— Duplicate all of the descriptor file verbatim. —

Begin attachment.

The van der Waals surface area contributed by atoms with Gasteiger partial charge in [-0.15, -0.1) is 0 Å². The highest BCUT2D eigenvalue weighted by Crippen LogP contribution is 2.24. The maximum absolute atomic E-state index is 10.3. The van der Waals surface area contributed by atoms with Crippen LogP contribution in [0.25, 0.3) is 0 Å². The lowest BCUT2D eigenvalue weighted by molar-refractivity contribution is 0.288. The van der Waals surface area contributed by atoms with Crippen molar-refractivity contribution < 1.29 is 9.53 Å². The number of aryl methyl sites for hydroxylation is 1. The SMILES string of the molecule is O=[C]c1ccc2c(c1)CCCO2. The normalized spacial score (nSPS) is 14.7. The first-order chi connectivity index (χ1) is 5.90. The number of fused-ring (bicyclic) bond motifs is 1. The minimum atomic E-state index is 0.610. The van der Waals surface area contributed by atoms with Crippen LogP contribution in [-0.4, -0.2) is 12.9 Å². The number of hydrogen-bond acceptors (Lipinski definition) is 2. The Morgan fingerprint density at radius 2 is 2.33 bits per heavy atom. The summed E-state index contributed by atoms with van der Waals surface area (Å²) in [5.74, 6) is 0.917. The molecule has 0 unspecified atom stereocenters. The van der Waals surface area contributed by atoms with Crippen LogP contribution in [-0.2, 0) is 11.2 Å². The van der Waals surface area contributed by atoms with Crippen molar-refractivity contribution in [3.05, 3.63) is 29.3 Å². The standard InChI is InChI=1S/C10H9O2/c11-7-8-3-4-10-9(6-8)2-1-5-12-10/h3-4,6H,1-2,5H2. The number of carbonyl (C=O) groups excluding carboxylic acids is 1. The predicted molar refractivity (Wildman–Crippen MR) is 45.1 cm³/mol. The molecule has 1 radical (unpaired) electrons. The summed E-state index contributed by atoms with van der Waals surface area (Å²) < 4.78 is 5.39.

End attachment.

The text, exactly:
The van der Waals surface area contributed by atoms with Gasteiger partial charge in [-0.15, -0.1) is 0 Å². The highest BCUT2D eigenvalue weighted by Crippen LogP contribution is 2.24. The maximum absolute atomic E-state index is 10.3. The van der Waals surface area contributed by atoms with Crippen LogP contribution in [0.25, 0.3) is 0 Å². The lowest BCUT2D eigenvalue weighted by molar-refractivity contribution is 0.288. The van der Waals surface area contributed by atoms with Crippen molar-refractivity contribution < 1.29 is 9.53 Å². The number of aryl methyl sites for hydroxylation is 1. The SMILES string of the molecule is O=[C]c1ccc2c(c1)CCCO2. The normalized spacial score (nSPS) is 14.7. The first-order chi connectivity index (χ1) is 5.90. The number of fused-ring (bicyclic) bond motifs is 1. The minimum atomic E-state index is 0.610. The van der Waals surface area contributed by atoms with Crippen LogP contribution in [-0.4, -0.2) is 12.9 Å². The number of hydrogen-bond acceptors (Lipinski definition) is 2. The Morgan fingerprint density at radius 2 is 2.33 bits per heavy atom. The summed E-state index contributed by atoms with van der Waals surface area (Å²) in [5.74, 6) is 0.917. The molecule has 0 unspecified atom stereocenters. The van der Waals surface area contributed by atoms with Crippen LogP contribution in [-0.2, 0) is 11.2 Å². The van der Waals surface area contributed by atoms with Crippen molar-refractivity contribution in [3.05, 3.63) is 29.3 Å². The standard InChI is InChI=1S/C10H9O2/c11-7-8-3-4-10-9(6-8)2-1-5-12-10/h3-4,6H,1-2,5H2. The number of carbonyl (C=O) groups excluding carboxylic acids is 1. The predicted molar refractivity (Wildman–Crippen MR) is 45.1 cm³/mol. The molecule has 1 radical (unpaired) electrons. The summed E-state index contributed by atoms with van der Waals surface area (Å²) < 4.78 is 5.39.